The KadazanDusun - Contestants of the "Unduk Ngadau" (Beauty Queen contest), the highlight of the Harvest Festival which are celebrated in May each year.
The Rungus inhabit the northern part of Sabah, Kudat district. Their costumes are predominantly dark or black in colour and worn with beautiful ornaments, accessories and headdresses.
Some indigenous communities still practise the traditional way of life as farmers and fishermen, though many are now involved in various occupation such as white collar workers, that is, busnessmen, civil servants and successful politicians.
The Chinese forms the largest non-indigenous group in Sabah. They have settled in the state over the past century.
Headhunting was practised by the interior indigenous people of Sabah such as the Murut and the Kadazandusun. However, this activity was not practised rampantly as was among the Sawarakian tribes. It was held to confer benefits both on the individual taker of the head and on the community to which the taker belonged.
The taking of his first head denoted a youth's entry into manhood. It proved him to be a tried warrior and he was then entitled to receive his first tattoo marks. The possession of a head also enabled him to win the favour of the young woman of his choice and to press a suit which would have been less successful had he been unable to show any such material proof of his prowess. Besides that, the souls of those whose heads had been taken were believed to follow thier victors to the spirit world; and naturally the greater number of heads a man obtains the greater respect was he likely to win from his fellows both in this life and the next.
Under the British North Borneo Chartered Company, law was imposed by the British on the headhunting activities. This caused a decline in practising headhunting among the indigenous people of Sabah. Now, the headhunting in Sabah was regarded as a nostalgia of the past.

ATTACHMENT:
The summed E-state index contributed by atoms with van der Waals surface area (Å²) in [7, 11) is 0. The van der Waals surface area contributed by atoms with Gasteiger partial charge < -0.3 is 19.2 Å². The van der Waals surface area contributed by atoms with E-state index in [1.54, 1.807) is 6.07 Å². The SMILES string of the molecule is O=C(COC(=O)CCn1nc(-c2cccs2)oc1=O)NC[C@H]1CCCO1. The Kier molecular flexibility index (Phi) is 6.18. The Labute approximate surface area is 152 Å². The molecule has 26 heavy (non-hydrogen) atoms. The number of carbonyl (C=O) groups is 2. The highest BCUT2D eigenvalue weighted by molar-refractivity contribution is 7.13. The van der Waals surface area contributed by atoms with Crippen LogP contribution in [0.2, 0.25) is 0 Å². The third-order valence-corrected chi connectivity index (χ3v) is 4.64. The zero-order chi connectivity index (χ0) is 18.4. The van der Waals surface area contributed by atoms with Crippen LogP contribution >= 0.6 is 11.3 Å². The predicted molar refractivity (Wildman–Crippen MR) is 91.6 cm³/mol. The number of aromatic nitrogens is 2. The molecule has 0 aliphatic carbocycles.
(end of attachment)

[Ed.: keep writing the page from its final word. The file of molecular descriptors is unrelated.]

Prehistory of SabahOnly about 15 million years ago did the island of Borneo really begin to push its way out of the sea, although some parts of what is now eastern Sabah may have appeared above the surface of the sea during the Cretaceous period (140 million to 65 million years ago). The large limestone massifs found mainly on the east coast of Sabah were formed during this period and may have emerged and submerged many times, most recently 2 million years when they re-emerged.
During the Pleistocene period about 2.5 million years ago, Borneo, Java, Sumatra, Celebes and Peninsula Malaysia were all joined together, along with many smaller islands and they formed a continent known as Sundaland. At times when the sea level was low they were all connected to mainland Asia and it would have been possible to walk from here to Ireland without crossing sea. This ancient land bridge had the effect of enriching the flora and fauna of Borneo. The seas rose again separating Sundaland, leaving Borneo to evolve separately.
During the Miocene period, 10 to 15 million years ago, a large mass of molten rock intruded beneath the marine sediments that were eventually to form the Crocker Range of mountains. The rock cooled, hardened and formed granite. This granite pluton remained buried beneath the earth's surface until just over a million years ago, when it forced its way upwards at a geologically tremendous rate to form Mount Kinabalu.
The island of Borneo found its present coast line only about 10,000 years ago as the gigantic blocks of ice formed during the last ice age melted away and raised the sea level.
The prehistory of Sabah is most interesting, in fact unique in South East Asia. The oldest sites are found in Tingkayu area near Kunak, on the east coast of Sabah. These sites, around the shore of a prehistoric lake, formed by a lava flow blocking the Tingkayu river more than 30,000 years ago provide evidence of main activities 31,000 years ago. The stone tools produced at this, what is believed to be a factory (manufacturing) site are some of the finest found in South East Asia. Similar stone tools found in other areas of South East Asia date back 17,000 to 20,000 years ago, meaning to say, man in Sabah was 10,000 years more advanced than any other man so far discovered in South East Asia. If this was a factory site, and all evidence points to this fact, then specialization of work already existed 30,000 years ago; specialization also means trade. But these early Sabahans were not the forbears of modern day Sabahans, they were probably more akin to the present day Australian Aborigines. The forbears of modern Sabahans, that is, the Mongoloid Kadazan, Dusun, Murut, Orang Sungai etc. only arrived on these shores about 5,000 years ago.